Happier days: Brendon Walsh and Steve Curran survey all they command
By lil’ red mole
Council leader Steve Curran and allies Katherine Dunne and Theo Dennison cleared the trigger ballot for councillor selection on 6 December. That means they automatically go through to represent Labour in Syon ward in the May 2018 council elections. Steve received 21 of the 35 votes from Syon ward Labour Party members at the meeting, with Katherine and Theo garnering slightly more.
This is despite the high level of dissatisfaction with many council actions. Just to mention a few issues:
- The farrago of the Church Street consultation
- The redevelopment of the Brentford Morrison’s site, which will replace the only supermarket in the locality with high-density housing
- Controversy over the large payout to former head of regeneration, Brendon Walsh, who went on to take on a role with Be Living, Brentford FC’s development partner for its new stadium and 900 home development at Lionel Road
An email to party members from Syon Labour the Tuesday before the vote also referenced:
“Ambitions for developments on local sites such as the former Acton Lodge site on London Road. This is Council owned and vacant for four years but now with a current application for 100% private housing from a firm now fronted by a recently departed Hounslow Council employee.
“The hiving off of Council-owned land for development where the level of council housing to be built will not exceed 40%, despite reserves of £170m and availability of low interest money to deliver 100% social rent properties.
“The readiness to build a Free School on Brent Lea Recreation Ground when other sites were available, only aborted following a strong, local community led campaign.”
Now, one can’t run a council in this economic climate without pissing some people off, but this is quite a list by any standards, and has ensured the council regular appearances in Private Eye’s Rotten Boroughs column. Given these shenanigans, we don’t understand what the 20-odd (read that as you will) Syon ward members who extended the three sitting councillors their support were voting for. For anyone that did, please make full use of the comments section below: we’d love to know, because we’re totally at a loss.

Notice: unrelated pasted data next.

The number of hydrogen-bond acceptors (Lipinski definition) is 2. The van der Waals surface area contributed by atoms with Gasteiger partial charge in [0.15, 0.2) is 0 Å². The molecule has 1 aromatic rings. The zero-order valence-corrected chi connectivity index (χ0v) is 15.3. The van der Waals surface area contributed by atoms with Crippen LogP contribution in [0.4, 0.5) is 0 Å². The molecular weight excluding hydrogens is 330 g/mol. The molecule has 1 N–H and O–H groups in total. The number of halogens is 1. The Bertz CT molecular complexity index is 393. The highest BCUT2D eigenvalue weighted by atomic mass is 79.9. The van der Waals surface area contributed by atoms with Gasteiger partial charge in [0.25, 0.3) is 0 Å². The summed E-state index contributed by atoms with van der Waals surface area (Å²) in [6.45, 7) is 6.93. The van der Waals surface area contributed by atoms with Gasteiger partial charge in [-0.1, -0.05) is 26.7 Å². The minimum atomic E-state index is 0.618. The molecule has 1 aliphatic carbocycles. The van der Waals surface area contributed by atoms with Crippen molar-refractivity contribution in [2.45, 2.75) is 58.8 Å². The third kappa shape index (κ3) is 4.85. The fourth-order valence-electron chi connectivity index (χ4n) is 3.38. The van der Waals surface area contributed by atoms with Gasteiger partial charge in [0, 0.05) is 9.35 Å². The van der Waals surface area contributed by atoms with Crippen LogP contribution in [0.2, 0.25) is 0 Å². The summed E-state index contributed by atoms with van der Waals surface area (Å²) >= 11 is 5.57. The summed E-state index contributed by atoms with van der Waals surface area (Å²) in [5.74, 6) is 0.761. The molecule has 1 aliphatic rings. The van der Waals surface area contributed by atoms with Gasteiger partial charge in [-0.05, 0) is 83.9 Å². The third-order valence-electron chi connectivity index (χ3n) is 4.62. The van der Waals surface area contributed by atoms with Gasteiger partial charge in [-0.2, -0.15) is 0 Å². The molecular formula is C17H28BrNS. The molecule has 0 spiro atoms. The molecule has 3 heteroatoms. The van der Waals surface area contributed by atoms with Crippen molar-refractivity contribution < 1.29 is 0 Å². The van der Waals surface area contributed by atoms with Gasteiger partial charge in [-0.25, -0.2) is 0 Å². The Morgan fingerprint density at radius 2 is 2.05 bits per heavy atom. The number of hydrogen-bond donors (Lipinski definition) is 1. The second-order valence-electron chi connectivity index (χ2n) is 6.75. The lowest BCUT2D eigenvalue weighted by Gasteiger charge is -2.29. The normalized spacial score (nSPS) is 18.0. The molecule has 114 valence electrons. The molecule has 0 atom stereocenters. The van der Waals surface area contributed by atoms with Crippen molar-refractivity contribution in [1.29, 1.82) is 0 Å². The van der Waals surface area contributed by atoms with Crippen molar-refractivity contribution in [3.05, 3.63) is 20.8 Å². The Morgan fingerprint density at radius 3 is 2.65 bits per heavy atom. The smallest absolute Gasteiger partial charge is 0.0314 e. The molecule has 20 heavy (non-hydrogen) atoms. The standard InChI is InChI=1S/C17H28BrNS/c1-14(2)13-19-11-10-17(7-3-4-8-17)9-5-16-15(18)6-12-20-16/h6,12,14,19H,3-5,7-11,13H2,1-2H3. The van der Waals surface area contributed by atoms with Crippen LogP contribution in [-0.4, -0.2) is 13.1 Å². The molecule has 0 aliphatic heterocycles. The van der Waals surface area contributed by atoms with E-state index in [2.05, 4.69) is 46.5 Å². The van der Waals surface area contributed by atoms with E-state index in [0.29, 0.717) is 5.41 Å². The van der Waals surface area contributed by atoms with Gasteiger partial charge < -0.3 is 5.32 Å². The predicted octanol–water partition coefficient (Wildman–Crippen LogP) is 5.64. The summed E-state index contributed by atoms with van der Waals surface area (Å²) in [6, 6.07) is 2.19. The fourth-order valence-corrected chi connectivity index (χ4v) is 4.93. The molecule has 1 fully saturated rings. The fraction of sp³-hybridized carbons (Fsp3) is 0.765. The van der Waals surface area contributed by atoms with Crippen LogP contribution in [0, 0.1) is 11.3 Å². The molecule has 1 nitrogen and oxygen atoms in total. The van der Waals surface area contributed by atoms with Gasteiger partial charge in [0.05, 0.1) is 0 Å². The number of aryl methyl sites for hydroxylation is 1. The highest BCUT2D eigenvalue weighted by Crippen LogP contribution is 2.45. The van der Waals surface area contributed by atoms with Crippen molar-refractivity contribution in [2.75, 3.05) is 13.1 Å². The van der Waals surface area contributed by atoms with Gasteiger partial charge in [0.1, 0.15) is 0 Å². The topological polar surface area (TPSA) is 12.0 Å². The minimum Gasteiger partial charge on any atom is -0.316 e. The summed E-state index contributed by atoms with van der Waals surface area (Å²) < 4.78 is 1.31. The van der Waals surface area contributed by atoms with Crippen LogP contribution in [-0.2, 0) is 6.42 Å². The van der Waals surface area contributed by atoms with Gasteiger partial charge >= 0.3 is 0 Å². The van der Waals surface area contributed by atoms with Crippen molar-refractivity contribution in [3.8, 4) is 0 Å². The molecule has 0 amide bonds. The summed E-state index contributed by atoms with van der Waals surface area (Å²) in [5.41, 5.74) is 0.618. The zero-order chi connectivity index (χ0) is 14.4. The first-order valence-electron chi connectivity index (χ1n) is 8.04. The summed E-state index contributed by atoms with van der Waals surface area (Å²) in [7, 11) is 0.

Possibly it’s Theo’s surprising promise at the Brentford & Isleworth CLP earlier in the autumn to roll out a “radical socialist” plan for the council. What exactly this means is anyone’s guess. It may well be that this plan is no better developed than David Davis’ post Brexit impact assessments, but if it is, we’d be happy to offer Theo space to outline it.
One party veteran stated after the selection meeting that, had members been aware of the trigger ballot and its impact on councillor selection “numbers would have been nearer to 50 than 35”. This doesn’t necessarily mean that Steve, Katherine and Theo would have been dislodged, though we’ll never know. The real question is, however, where were the other 150 or so members of Syon ward?
Gains by the left in Haringey at council selection meetings show that it is possible to win, but we are still some way from breaking the grip of the zombie politics of the Labour right in Hounslow.
Socialists in the local party – not just Momentum – had a good crack at putting forward an alternative to Curran et al. Clearly, it was insufficient, and we need to ask questions of how we mobilise. The significant increase in Hounslow party membership since 2015 indicates a groundswell of support for the alternative posed by the election of Jeremy Corbyn. The question is how one translates that passive support into active.
The right holds onto its positions through apathy. So long as apathy reigns, so will the right.